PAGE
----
Deletion of the SOCS3 Gene in Liver Parenchymal Cells Promotes Hepatitis-Induced Hepatocarcinogenesis

Hisanobu Ogata, Takashi Kobayashi, Takatoshi Chinen, Hiromi Takaki, Takahito Sanada, Yasumasa Minoda, Keiko Koga, Giichi Takaesu, Yoshihiko Maehara, Mitsuo Iida, Akihiko Yoshimura

Research output: Contribution to journalArticlepeer-review

160 Citations (Scopus)


Background & Aims: A recent study has suggested that the methylation silencing of the suppressor of cytokine signaling-3 (SOCS3), a negative regulator of interleukin-6-related cytokines, could be involved in hepatocellular carcinoma (HCC). However, the roles of SOCS3 in hepatocellular carcinogenesis and hepatitis have not been established. We investigated the effect of deleting the SOCS3 gene on the development of hepatitis and HCC in hepatitis C virus-infected patients and mouse models. Methods: The expression of SOCS genes in HCC and non-HCC regions of patient samples was determined by real-time reverse-transcription polymerase chain reaction and immunoblotting. The conditional knockout approach in mice was used to determine the hepatocyte-specific roles of SOCS3. To generate a liver-specific deletion, floxed SOCS3 (SOCS3fl/fl) mice were crossed with albumin-Cre transgenic mice. Hepatitis and HCC were induced by administering concanavalin A and diethylnitrosamine, respectively. Results: SOCS3 expression was reduced in the HCC regions compared with the non-HCC regions. Carcinogen-induced hepatic tumor development was enhanced by deletion of the SOCS3 gene, which was associated with higher levels of the targets of signal transducers and activators of transcription (ie, B-cell lymphoma-XL, B-cell lymphoma-2, C-myelocytomatosis, cyclin D1, and vascular endothelial growth factor). In the concanavalin A-mediated hepatitis model, deletion of the SOCS3 gene in the hepatocytes protected against liver injury through suppression of interferon-γ signaling and induction of the antiapoptotic protein Bcl-XL. Conclusions: Deletion of the SOCS3 gene in hepatocytes promotes the activation of STAT3, resistance to apoptosis, and an acceleration of proliferation, resulting in enhanced hepatitis-induced hepatocarcinogenesis.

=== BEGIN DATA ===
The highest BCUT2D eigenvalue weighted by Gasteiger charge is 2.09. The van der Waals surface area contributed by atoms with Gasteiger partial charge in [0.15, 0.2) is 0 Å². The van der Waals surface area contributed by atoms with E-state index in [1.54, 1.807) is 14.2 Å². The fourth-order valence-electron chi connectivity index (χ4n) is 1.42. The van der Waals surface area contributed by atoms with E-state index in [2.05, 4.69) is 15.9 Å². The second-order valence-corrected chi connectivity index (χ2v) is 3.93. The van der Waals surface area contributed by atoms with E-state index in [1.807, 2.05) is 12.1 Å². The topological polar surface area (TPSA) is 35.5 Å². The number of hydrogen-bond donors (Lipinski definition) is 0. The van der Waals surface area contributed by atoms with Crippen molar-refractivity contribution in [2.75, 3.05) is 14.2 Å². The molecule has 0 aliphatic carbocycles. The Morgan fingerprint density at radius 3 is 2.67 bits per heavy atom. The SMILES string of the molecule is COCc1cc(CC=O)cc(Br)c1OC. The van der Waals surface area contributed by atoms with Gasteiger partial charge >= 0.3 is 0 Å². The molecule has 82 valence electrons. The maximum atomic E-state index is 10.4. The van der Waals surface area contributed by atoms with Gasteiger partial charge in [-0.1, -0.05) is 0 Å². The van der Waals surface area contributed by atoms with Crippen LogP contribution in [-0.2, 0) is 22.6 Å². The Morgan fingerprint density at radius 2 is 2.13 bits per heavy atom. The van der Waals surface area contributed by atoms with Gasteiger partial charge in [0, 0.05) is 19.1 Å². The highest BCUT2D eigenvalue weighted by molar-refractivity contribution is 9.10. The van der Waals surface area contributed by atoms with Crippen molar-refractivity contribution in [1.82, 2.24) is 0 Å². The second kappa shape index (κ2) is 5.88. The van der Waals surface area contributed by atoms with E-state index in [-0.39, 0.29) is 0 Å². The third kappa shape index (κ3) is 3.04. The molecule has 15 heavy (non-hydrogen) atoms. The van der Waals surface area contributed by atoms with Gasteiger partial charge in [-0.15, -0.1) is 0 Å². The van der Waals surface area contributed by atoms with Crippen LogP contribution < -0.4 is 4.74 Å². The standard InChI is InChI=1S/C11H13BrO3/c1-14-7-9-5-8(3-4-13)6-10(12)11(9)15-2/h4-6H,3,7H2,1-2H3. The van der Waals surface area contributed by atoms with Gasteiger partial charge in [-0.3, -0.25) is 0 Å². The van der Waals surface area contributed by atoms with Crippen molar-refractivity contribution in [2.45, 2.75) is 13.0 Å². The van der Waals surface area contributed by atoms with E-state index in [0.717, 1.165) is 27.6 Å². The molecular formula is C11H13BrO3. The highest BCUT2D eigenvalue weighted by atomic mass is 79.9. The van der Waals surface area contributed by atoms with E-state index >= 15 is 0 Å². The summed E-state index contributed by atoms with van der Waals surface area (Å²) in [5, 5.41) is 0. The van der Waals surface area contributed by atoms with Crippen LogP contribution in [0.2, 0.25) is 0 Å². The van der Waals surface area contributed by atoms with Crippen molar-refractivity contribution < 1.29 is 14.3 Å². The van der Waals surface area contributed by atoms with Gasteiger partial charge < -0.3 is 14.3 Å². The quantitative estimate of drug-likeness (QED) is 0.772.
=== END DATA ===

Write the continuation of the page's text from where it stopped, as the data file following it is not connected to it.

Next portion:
Original languageEnglish
Pages (from-to)179-193
Number of pages15
Issue number1
Publication statusPublished - 2006 Jul
Externally publishedYes

ASJC Scopus subject areas

  • Hepatology
  • Gastroenterology


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